“Nevertheless, the producers unreservedly support these inevitable measures in the interests of the safety and health of everyone involved, however sad we are over the cancellation of the festivals.”
Highfield Festival marks 20th year with 35,000 people
Highfield Festival, a joint venture by German promoters FKP Scorpio and Semmel Concerts, celebrated its 20th birthday over the weekend, welcoming a sold-out crowd of 35,000 music fans to the site on Germany’s Lake Störmthal.
Like many events this summer, Highfield enjoyed a weekend of good weather. Warm temperatures and no rain was particularly welcome after last year, which saw a wash-out for a number of acts. Relishing in the sunshine, festivalgoers were treated to performances from the likes of The Hives, Billy Talent and Editors.
Offstage, fans were equally well treated, with several acts making surprise appearances in amongst the crowds. Performer Eisfahrrad came to the rescue of a number of overheated fans, as he delivered water to them by speedboat, whilst Marteria hosted an impromptu autographing session in front of a mint green monster truck.
“The Highfield 2018 was so filled with emotion and special moments on and off the stage, the energy at the festival site was palpable”
Speaking of the success of this year’s sell-out event, Stephan Thanscheidt, CEO of FKP says: “The Highfield 2018 was so filled with emotion and special moments on and off the stage, the energy at the festival site was palpable,”
“Our thanks, therefore, is especially our artists who have made Highfield with their music and countless crazy ideas memorable. Our guests have thanked them with a euphoria that caused goosebumps. We are already looking forward to next year!”
The news of Highfield’s success comes after a successful festival season all-round for Germany. Northern Germany’s Wacken Open Air enjoyed huge success with the world’s first ever festival esports arena, and A Summer’s Tale in Luhmühlen reported record ticket sales for its 2018 edition.
Tickets for next year’s Highfield Festival go on sale today and are available from the festival website.
Need help at Southside? Just head for Panama…
Anyone feeling unsafe at Hurricane, Southside, Highfield, M’era Luna, Chiemsee Summer, A Summer’s Tale and Deichbrand festivals this summer need only ask one question – “Which way to Panama?” – to receive assistance, as part of a new anti-harassment scheme being trialled by FKP Scorpio.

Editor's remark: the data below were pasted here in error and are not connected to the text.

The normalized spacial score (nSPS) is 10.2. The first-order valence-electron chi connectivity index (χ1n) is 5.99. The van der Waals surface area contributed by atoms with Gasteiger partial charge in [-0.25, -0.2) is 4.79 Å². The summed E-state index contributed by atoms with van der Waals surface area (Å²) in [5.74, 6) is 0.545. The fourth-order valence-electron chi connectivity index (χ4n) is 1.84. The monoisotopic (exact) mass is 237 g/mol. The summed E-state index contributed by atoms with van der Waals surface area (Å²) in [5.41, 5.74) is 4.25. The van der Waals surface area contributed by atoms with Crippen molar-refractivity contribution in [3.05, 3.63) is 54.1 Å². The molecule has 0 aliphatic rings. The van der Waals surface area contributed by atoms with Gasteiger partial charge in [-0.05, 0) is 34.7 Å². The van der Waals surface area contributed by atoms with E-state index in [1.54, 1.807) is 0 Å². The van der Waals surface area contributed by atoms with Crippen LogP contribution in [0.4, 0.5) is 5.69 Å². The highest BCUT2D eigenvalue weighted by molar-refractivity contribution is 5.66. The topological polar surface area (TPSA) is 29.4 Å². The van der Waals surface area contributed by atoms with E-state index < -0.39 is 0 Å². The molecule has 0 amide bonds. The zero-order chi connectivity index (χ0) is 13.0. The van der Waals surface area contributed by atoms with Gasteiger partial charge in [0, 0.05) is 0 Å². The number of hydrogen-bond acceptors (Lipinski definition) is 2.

The idea, says FKP marketing manager Katja Wittenstein, is to provide festivalgoers with a simple question (“Wo geht’s nach Panama?” in German) that they can ask stewards, staff, police and paramedics in order to request help without having to divulge the nature of the situation.
The asker will then be taken to ‘Panama’ – or any private space away from the crowds – to explain what they have seen or experienced. Everyone who ‘knows the way to Panama’ will be wearing a green and red wristband emblazoned with ‘Panama’.
The introduction of Wo geht’s nach Panama? follows similar initiatives in Australia, where Laneway attendees can call an anonymous hotline to report “disrespectful behaviour”, and the UK, where 60+ AIF members have agreed to implement a zero-tolerance policy to any form of harassment and the provision of confidential welfare to victims of an assault.
Everyone who ‘knows the way to Panama’ will be wearing a green and red wristband emblazoned with the word
There were five sexual assaults at FKP Scorpio’s Bråvalla festival in Norrköping, Sweden, last year.
“When we heard about this concept, which originally came from England, we were enthusiastic about the clear logic and effectiveness,” explains Wittenstein. “Festivals are a lot of fun, but they can also lead to sensory overload: There are people everywhere, it is loud, it is lively, it is colourful…
“An unusual observation or encounter with other people can be felt to be threatening, and both women and men can feel oppressed or harassed.”
A similar scheme is also in use in the German city of Munster, where clubgoers need only ask for “Luisa” to receive help.